For instance, if the White Chip is of Rs.100, the red would be of Rs.300 and finally Blue of Rs.500. This is why companies with a high capital are referred to as ‘Blue Chip’ companies denoting a large value.
This term is used in the world of the Stock Market for ages and is widely recognized by experts and investors in the industry. Since exactly when you ask? Well, it is known to have originated in 1923 when a Poker player working in the Dow Jones Industrial Average index referred to a large capital company as blue-chip. What Oliver Gingold casually said on a working day became a part of the stock market terminology. Fascinating, isn’t it?
Let’s understand a little more about such companies and their stocks by the features they possess.
Blue Chip Stocks: Characteristics to Know
Blue Chip stocks are comparatively less volatile than mid-cap or small-cap stocks. Since they are the (business) sharks of the share market, betting on them is a non-aggressive move. These conglomerates have a reputation to uphold and a status to maintain. Thus, investing in Blue Chips stocks is less risky. However, the ever-green rule applies here i.e Less risk=Less returns. They produce relatively lesser Return on Investment (ROI) and interest for the shareholders. This is because they have less growth potential, already being market leaders.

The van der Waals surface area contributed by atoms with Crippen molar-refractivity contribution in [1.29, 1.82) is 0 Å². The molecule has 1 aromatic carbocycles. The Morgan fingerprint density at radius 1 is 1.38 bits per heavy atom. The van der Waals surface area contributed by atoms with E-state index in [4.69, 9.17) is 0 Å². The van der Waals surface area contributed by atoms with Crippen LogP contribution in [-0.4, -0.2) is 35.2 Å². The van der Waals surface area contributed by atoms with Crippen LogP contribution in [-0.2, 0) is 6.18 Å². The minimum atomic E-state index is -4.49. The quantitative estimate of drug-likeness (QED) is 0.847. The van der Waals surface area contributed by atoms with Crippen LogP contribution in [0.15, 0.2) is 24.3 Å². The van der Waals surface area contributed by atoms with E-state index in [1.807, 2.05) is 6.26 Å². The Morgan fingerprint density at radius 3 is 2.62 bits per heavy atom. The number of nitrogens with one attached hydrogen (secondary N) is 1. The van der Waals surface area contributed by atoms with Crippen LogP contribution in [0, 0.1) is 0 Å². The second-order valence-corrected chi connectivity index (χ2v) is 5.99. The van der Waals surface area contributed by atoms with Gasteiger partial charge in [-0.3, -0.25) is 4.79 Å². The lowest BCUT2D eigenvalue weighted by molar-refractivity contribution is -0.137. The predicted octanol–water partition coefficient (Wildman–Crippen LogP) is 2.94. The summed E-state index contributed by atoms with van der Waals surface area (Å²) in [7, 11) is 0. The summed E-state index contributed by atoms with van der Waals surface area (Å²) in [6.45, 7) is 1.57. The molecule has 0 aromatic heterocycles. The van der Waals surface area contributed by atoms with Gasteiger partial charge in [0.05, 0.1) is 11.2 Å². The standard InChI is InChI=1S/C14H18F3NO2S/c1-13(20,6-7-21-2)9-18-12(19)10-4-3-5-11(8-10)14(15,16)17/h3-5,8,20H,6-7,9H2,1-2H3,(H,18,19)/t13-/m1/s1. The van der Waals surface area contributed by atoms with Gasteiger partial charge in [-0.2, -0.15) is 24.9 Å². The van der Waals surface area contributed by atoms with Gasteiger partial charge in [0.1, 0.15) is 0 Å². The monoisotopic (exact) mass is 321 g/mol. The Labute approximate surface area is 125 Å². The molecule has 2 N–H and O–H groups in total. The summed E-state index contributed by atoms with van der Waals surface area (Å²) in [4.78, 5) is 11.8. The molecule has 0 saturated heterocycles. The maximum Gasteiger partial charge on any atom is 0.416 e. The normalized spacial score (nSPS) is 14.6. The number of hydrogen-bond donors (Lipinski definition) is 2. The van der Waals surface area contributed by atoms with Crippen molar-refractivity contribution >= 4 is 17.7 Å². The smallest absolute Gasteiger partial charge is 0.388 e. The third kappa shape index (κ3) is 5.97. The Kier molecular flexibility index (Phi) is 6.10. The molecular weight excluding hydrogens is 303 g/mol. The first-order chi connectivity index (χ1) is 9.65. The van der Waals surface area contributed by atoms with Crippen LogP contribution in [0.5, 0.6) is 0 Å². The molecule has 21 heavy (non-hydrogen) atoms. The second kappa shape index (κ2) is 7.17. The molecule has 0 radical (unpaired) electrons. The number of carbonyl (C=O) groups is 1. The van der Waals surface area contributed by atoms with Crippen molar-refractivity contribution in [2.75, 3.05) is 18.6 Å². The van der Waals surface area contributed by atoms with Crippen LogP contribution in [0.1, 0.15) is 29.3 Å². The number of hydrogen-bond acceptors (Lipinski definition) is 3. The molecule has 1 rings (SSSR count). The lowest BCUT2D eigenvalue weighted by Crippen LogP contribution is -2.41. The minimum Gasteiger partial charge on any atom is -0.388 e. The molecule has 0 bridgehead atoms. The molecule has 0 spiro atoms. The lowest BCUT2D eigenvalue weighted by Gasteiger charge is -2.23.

In addition to this, their well-established feature makes them known to the masses and thus, is highly traded. The more the frequency of a stock trading, the more liquid it is for an average investor to trade. Blue-chip stocks offer high liquidy which means that one can easily sell them off when in need and find buyers at all points of time. Although, it is advisable to not lay off these stocks until absolutely necessary as they are long-term financial products that build wealth over a period of time not less than 5-7 years. Blue Chip companies are characterized to have almost no debt and very less NPA.
They are listed on popular exchanges like the National Stock exchange (NSE), The Standard and Poor’s (S&P)500 index, NASDAQ 100 and Dow Jones Industrial Average, etc. A generic standard for a company to be called Blue Chip is a minimum capitalization of $5 Billion.
However, not every company reaching this threshold is characterized as a blue-chip company. Facebook is a good example of this. Although it is a market leader in the social media world, with a capitalization of about $600 billion as of May 2020, it does not qualify as a Blue Chip company as it was founded in 2004 and thus does not adhere to the status of ‘well-established’. So, not every well-known company is Blue Chip.
Investing in Blue Chip Companies: Is it Good?